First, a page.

Most people know bitter substances as ingredients in bitter vegetables such as chicory, dandelion or artichokes. These bitter substances can have a positive effect on our digestion and help us feel full and satisfied more quickly. What is less known, however, is that bitter substances can also have a positive effect on our liver .
Our liver plays an important role in detoxifying substances such as alcohol or medications. THC , the psychoactive component of cannabis, is also broken down by the liver . However, when we consume cannabis regularly, tolerance can build up and the body requires more THC to achieve the same effect. If the body has to break down more THC, it can put a strain on the liver.
Bitters can help support liver function and speed up the breakdown of THC . Studies have shown that bitters can promote the excretion of bile acids and the production of enzymes that can help detoxify substances like THC. By supporting liver function, bitter substances can help the body break down THC more quickly and effectively.
Faster and more effective THC breakdown can result in reduced tolerance and less THC needed to achieve the desired effect. This, in turn, can help reduce cannabis consumption and therefore reduce the risk of negative health effects.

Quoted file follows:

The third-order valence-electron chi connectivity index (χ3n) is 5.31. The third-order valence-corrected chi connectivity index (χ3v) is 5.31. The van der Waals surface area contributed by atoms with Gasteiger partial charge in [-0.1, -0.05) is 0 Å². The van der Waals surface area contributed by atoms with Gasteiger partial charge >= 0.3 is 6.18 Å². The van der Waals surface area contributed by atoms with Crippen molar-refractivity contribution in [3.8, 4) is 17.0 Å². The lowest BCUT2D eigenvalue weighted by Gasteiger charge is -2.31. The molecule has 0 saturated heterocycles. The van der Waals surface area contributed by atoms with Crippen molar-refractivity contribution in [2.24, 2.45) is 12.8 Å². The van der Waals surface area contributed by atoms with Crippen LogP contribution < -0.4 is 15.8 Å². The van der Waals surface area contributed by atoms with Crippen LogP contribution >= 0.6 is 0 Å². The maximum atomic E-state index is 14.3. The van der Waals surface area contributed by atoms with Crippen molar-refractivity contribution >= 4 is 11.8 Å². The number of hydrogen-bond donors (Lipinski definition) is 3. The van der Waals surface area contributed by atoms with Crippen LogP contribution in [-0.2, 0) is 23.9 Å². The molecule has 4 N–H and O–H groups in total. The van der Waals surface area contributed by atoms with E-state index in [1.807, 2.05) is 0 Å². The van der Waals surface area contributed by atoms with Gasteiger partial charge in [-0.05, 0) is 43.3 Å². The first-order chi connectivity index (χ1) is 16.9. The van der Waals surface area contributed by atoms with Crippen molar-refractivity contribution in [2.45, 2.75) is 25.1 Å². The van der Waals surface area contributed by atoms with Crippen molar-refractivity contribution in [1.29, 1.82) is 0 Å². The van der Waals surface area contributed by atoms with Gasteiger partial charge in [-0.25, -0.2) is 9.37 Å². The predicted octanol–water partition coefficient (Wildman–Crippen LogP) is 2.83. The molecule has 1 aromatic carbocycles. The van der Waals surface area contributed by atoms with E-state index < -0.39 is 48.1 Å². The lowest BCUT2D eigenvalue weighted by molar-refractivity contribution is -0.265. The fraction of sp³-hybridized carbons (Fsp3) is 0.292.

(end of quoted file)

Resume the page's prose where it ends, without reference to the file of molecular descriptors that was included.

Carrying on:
Overall, bitter substance drops can be a useful supplement to support liver function and accelerate the breakdown of THC. However, it is important to note that taking bitters cannot work miracles and that a healthy lifestyle, including a balanced diet and regular exercise, is also important for liver health.
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Here are some studies that show the positive effects of bitter substances on liver function:
V. Manvar et al. (2012). Bitter tastants alter gastric-phase postprandial haemodynamics in healthy human subjects. In: British Journal of Nutrition, 107(10), pp. 1515-1520.
LR Tundis et al. (2016). Potential role of natural compounds against liver fibrosis. In: Phytotherapy Research, 30(10), pp. 1561-1576.
LM Stoltze et al. (2020). Effect of bitter taste receptor agonists on bile acid synthesis and liver regeneration after partial hepatectomy. In: Biochemical Pharmacology, 178, p. 114088.